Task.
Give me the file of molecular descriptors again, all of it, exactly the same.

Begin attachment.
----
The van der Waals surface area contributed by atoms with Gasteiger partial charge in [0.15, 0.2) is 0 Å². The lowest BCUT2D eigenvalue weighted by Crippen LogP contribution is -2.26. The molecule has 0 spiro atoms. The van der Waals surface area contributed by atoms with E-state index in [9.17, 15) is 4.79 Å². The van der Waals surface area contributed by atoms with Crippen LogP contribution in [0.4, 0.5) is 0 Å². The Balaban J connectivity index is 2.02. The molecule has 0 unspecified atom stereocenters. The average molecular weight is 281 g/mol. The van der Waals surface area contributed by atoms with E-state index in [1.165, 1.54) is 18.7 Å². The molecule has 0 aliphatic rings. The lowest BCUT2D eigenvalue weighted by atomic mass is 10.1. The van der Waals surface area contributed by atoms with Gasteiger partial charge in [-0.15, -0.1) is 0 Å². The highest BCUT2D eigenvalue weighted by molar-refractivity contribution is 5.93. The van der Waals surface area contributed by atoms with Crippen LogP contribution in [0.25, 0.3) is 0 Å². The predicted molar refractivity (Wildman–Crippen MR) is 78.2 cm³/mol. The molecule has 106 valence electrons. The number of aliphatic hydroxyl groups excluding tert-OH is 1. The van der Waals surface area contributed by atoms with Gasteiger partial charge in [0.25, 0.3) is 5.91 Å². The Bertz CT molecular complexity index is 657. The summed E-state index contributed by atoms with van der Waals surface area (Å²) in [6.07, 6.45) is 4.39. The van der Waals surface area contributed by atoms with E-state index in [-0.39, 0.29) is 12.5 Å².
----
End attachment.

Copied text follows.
The van der Waals surface area contributed by atoms with Gasteiger partial charge in [0.15, 0.2) is 0 Å². The lowest BCUT2D eigenvalue weighted by Crippen LogP contribution is -2.26. The molecule has 0 spiro atoms. The van der Waals surface area contributed by atoms with E-state index in [9.17, 15) is 4.79 Å². The van der Waals surface area contributed by atoms with Crippen LogP contribution in [0.4, 0.5) is 0 Å². The Balaban J connectivity index is 2.02. The molecule has 0 unspecified atom stereocenters. The average molecular weight is 281 g/mol. The van der Waals surface area contributed by atoms with E-state index in [1.165, 1.54) is 18.7 Å². The molecule has 0 aliphatic rings. The lowest BCUT2D eigenvalue weighted by atomic mass is 10.1. The van der Waals surface area contributed by atoms with Gasteiger partial charge in [-0.15, -0.1) is 0 Å². The highest BCUT2D eigenvalue weighted by molar-refractivity contribution is 5.93. The van der Waals surface area contributed by atoms with Crippen LogP contribution in [0.25, 0.3) is 0 Å². The predicted molar refractivity (Wildman–Crippen MR) is 78.2 cm³/mol. The molecule has 106 valence electrons. The number of aliphatic hydroxyl groups excluding tert-OH is 1. The van der Waals surface area contributed by atoms with Gasteiger partial charge in [0.25, 0.3) is 5.91 Å². The Bertz CT molecular complexity index is 657. The summed E-state index contributed by atoms with van der Waals surface area (Å²) in [6.07, 6.45) is 4.39. The van der Waals surface area contributed by atoms with E-state index in [-0.39, 0.29) is 12.5 Å².